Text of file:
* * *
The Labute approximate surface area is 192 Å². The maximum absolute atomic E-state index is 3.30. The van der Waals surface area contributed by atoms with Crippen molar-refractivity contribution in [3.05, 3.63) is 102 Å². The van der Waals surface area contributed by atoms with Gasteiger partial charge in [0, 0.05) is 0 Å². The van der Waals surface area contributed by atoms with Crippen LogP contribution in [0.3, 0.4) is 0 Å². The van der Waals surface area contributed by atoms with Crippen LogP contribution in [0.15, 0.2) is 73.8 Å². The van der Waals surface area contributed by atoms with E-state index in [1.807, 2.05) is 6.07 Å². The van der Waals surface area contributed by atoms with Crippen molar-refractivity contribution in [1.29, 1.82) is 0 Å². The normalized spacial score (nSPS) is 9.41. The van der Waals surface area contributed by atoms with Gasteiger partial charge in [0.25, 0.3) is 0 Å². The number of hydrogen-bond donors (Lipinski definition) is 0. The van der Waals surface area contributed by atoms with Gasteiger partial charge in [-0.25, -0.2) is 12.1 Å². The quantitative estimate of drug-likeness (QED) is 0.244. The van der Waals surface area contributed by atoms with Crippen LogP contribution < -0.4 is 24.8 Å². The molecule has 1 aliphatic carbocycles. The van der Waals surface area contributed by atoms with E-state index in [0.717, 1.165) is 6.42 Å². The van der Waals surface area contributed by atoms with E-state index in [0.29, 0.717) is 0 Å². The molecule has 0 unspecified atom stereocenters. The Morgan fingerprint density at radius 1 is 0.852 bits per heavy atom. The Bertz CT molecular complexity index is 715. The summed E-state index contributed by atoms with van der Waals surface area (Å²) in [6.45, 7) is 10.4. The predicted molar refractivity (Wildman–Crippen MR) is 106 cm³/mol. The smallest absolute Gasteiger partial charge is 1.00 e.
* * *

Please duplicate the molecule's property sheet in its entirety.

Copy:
The Labute approximate surface area is 192 Å². The maximum absolute atomic E-state index is 3.30. The van der Waals surface area contributed by atoms with Crippen molar-refractivity contribution in [3.05, 3.63) is 102 Å². The van der Waals surface area contributed by atoms with Gasteiger partial charge in [0, 0.05) is 0 Å². The van der Waals surface area contributed by atoms with Crippen LogP contribution in [0.3, 0.4) is 0 Å². The van der Waals surface area contributed by atoms with Crippen LogP contribution in [0.15, 0.2) is 73.8 Å². The van der Waals surface area contributed by atoms with E-state index in [1.807, 2.05) is 6.07 Å². The van der Waals surface area contributed by atoms with Crippen molar-refractivity contribution in [1.29, 1.82) is 0 Å². The normalized spacial score (nSPS) is 9.41. The van der Waals surface area contributed by atoms with Gasteiger partial charge in [0.25, 0.3) is 0 Å². The number of hydrogen-bond donors (Lipinski definition) is 0. The van der Waals surface area contributed by atoms with Gasteiger partial charge in [-0.25, -0.2) is 12.1 Å². The quantitative estimate of drug-likeness (QED) is 0.244. The van der Waals surface area contributed by atoms with Crippen LogP contribution < -0.4 is 24.8 Å². The molecule has 1 aliphatic carbocycles. The van der Waals surface area contributed by atoms with E-state index in [0.717, 1.165) is 6.42 Å². The van der Waals surface area contributed by atoms with E-state index in [0.29, 0.717) is 0 Å². The molecule has 0 unspecified atom stereocenters. The Morgan fingerprint density at radius 1 is 0.852 bits per heavy atom. The Bertz CT molecular complexity index is 715. The summed E-state index contributed by atoms with van der Waals surface area (Å²) in [6.45, 7) is 10.4. The predicted molar refractivity (Wildman–Crippen MR) is 106 cm³/mol. The smallest absolute Gasteiger partial charge is 1.00 e.